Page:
CyberArk (NASDAQ:CYBR) posted better-than-expected third-quarter earnings last week. With its privileged access management (PAM) portfolio, the company delivered a rare result among its fast-growing cybersecurity peers: It generated growing profits under generally accepted accounting principles (GAAP). Yet despite its outstanding performance, the company remains a speculative investment.

Beating its own revenue guidance

CyberArk's privileged identity management market is poised to grow annually by 32% over the next several years, according to a study. With this tailwind, the company's revenue reached $108.1 million, up 28% year over year and above the top end of management's guidance range of $102 million to $104 million. 

This strong performance in both of CyberArk's segments (licensing, and maintenance and professional services) was a result of the strong demand for its core privileged-access security product. In addition, the company's new solutions such as its endpoint privilege manager (which deals with privileged access on workstations) and application access manager (which handles non-human access) were early successes. 

Man is unlocking a virtual locking mechanism to access shared cloud resources.

Image source: Getty Images.

Increasing profits

Since many cybersecurity companies, such as Palo Alto Networks and Zscaler, have been reporting similar or higher double-digit revenue growth over the last several quarters, CyberArk's revenue growth won't impress investors. But in contrast with these fast-growing companies' GAAP losses, CyberArk posted GAAP profits despite its modest scale (it forecast full-year revenue in the range of $429.2 million to $431.2 million).

Thanks to the nature of its business, its gross margin remains elevated and contributes to its positive bottom line. For instance, its license segment consists of distributing software, which involves minimal costs that don't increase with volume. That important segment -- accounting for 53.5% of the company's sales during the last quarter -- generated a sky-high gross margin of 96.1%. And taking into account its maintenance and professional services segment, the company's third-quarter gross margin of 84.3% remained impressive.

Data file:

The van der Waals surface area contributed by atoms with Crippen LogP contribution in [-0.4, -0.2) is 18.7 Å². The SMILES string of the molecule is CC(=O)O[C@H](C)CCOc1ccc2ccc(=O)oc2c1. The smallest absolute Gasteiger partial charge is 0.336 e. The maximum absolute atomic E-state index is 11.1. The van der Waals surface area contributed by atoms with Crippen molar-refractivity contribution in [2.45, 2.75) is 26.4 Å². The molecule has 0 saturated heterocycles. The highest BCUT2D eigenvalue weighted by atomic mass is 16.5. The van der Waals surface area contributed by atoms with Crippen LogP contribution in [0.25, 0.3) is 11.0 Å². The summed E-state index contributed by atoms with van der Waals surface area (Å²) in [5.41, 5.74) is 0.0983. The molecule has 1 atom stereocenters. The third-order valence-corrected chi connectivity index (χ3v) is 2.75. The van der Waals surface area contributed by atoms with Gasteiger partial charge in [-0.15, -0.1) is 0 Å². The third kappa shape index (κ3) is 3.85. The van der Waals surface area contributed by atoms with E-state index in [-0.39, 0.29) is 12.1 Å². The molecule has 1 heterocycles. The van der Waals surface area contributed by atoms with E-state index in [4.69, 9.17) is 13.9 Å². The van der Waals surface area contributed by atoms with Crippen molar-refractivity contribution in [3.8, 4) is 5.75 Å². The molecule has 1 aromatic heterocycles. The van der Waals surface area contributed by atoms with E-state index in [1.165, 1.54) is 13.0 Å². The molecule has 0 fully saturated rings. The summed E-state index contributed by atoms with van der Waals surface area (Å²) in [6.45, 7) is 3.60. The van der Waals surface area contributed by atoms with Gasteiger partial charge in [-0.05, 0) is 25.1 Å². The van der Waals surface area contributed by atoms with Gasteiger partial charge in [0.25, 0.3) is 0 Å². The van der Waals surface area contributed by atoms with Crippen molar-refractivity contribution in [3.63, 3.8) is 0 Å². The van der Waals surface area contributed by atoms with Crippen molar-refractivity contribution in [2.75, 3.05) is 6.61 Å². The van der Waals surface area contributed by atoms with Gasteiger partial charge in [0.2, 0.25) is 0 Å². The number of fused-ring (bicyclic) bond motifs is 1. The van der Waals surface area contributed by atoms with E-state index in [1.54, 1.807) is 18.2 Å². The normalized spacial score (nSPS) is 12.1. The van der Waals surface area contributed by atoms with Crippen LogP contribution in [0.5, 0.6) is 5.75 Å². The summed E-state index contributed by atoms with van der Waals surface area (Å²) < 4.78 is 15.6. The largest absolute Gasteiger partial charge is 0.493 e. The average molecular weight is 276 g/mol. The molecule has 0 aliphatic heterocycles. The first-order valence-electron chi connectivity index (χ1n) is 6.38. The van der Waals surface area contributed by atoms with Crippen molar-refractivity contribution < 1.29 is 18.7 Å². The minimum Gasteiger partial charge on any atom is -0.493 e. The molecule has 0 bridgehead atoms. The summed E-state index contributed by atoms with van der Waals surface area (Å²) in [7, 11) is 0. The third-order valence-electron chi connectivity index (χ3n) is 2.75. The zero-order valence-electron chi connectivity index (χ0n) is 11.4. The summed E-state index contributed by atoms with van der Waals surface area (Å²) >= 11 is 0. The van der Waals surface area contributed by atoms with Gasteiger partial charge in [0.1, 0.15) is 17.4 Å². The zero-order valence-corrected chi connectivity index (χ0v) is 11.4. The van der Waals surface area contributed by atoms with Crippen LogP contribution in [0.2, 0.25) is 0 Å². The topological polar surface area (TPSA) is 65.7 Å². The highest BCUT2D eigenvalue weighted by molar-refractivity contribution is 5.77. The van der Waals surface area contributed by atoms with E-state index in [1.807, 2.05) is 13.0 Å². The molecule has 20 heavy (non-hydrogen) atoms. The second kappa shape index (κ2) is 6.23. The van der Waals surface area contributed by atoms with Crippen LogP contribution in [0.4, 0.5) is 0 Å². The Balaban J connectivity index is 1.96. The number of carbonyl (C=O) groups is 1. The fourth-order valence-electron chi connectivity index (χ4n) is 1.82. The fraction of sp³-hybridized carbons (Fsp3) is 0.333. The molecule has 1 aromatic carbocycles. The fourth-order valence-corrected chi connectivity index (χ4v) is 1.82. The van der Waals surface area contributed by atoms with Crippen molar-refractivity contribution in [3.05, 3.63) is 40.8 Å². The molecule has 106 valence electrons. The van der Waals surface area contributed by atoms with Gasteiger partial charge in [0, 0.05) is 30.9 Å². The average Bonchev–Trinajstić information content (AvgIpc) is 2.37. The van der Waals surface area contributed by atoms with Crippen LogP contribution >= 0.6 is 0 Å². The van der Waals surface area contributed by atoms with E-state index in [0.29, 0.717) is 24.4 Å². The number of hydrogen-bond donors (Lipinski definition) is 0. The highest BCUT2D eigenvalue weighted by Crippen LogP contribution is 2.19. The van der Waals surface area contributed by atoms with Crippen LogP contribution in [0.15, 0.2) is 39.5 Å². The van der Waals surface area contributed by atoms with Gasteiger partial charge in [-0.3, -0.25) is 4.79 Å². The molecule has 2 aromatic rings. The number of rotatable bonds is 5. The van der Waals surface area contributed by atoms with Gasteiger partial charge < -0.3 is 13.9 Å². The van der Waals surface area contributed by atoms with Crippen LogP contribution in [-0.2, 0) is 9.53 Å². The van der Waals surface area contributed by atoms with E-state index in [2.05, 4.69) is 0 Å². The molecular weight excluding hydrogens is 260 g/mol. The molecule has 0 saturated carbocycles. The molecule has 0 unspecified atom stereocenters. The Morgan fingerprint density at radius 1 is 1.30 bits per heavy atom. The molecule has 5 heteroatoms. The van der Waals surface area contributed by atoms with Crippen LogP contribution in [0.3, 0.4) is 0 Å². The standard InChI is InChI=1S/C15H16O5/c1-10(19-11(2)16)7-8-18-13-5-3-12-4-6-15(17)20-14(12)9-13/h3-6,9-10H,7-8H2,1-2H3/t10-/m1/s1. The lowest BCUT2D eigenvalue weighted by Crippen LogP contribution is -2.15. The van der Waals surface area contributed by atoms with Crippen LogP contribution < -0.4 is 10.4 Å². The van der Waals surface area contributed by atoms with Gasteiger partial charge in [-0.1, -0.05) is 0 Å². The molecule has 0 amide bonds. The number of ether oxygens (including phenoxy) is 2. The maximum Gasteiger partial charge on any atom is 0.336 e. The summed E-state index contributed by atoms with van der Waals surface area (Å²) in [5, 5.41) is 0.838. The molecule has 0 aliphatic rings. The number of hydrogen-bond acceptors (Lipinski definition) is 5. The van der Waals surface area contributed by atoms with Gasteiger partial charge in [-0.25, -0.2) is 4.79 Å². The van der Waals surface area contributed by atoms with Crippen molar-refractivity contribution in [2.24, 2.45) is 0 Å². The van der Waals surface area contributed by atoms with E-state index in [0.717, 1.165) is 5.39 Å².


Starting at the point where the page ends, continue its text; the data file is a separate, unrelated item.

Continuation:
And since CyberArk reduced its research & development and sales & marketing expenses as a percentage of revenue compared with last year, its third-quarter GAAP operating income increased by 44.3% to reach $12.7 million.

A speculative investment 

Given the strong third-quarter results, management raised its full-year guidance for the third time this year. Taking into account the midpoint of the forecasts, the full-year non-GAAP (adjusted) operating margin should increase to 28%. That means the company is already reaching its long-term goal of a non-GAAP operating margin in the range of 27% to 30% announced during its investor day in March 2018.

Yet despite these impressive results, investing in CyberArk still represents a speculative decision in light of the stock's pricey valuation. The market values the company at a forward P/E ratio of 41.5, which seems high even when taking into account CyberArk's expected strong growth.

There's another speculative aspect to the investment proposition: According to Gartner, CyberArk's three main competitors are BeyondTrust, Computer Associates, and Centrify. And these three were acquired one year ago by Bomgar, Broadcom, and Thoma Bravo, respectively. So CyberArk is one of the few relevant independent companies in the PAM market. And since its offering complements cybersecurity solutions based on firewalls, gateways, and endpoint security products, the company stands as a potential acquisition for many cybersecurity vendors looking to enhance their portfolio and develop cross-selling opportunities. 

Yet even if CyberArk's potential acquisition represents an attractive catalyst, prudent investors shouldn't make their investment decisions based on such a hypothetical event. Besides, despite the company's strong recent results, investors should keep in mind the investment proposition remains speculative given the company's lofty valuation.